What does it look like?
Submerged, bottom-rooting perennial up to 5 m. Leaves (16 x 2 mm) have minute serrations along the edges, are arranged spirally around the stem, and are curved backwards or downwards. Tiny pinkish flowers are produced, but as only female plants are found in New Zealand, no seed is set.
Why is it a problem?
Grows rapidly in moderate to well-lit submerged sites ranging from low to high temperature, is tall, long-lived and dense, and overtops smaller native species. Lacks native plant competitors of similar height in New Zealand. Stems break easily, and fragments root downstream or wherever they are dumped.
Freshwater weeds are difficult to eradicate once established, but are possible to control. Before you start thooughly check the waterway's adjacent areas and inflows to see if the infestation has spread.
As most aquatic weeds grow from fragments, start control at the upstream end of the infestation. In narrow waterways you can reduce the growth of aquatic weeds with riparian planting to reduce light levels.
Physical control (small infestations)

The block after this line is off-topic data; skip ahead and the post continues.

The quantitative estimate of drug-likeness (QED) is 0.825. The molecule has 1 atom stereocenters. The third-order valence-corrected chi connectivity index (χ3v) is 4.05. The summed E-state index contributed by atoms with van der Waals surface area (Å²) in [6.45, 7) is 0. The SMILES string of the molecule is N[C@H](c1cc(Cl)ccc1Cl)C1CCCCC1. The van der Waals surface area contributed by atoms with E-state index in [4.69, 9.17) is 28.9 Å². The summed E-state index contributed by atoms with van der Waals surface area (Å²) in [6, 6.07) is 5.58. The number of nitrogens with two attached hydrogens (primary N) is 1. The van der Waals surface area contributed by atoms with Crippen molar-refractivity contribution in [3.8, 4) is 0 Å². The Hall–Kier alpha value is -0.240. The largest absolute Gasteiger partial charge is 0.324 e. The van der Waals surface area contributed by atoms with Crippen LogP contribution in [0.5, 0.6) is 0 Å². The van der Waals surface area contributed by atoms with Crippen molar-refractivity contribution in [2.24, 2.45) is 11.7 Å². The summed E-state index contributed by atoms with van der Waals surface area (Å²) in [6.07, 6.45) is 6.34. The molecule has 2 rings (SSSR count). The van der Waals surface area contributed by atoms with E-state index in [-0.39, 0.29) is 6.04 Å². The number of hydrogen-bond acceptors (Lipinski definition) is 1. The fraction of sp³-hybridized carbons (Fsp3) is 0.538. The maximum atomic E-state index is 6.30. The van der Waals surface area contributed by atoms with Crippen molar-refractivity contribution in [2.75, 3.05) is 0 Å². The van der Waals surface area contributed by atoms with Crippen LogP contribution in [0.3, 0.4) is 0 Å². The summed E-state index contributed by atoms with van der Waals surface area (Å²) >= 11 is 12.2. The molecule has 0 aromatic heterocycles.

- Remove the weeds by digging and raking them up. Dispose of them on land so they dry up and die. Follow up regularly to remove growth.
- Bottom lining (small ponds): If possible, lower the water level and cover the infestation with black polythene or weedmat (weighted down) for about three months.
- Grass carp can be used as a weed control agent in some cases. This requires a permit - contact the Department of Conservation for more information.
Herbicide control (large infestations)
- These are available for some freshwater weeds, and can be an effective control option. Check with your local council's biosecurity team before spraying, as spraying in or over water may require resource consent.
CAUTION: When using herbicide, PLEASE READ THE LABEL THOROUGHLY and follow ALL instructions and safety requierments.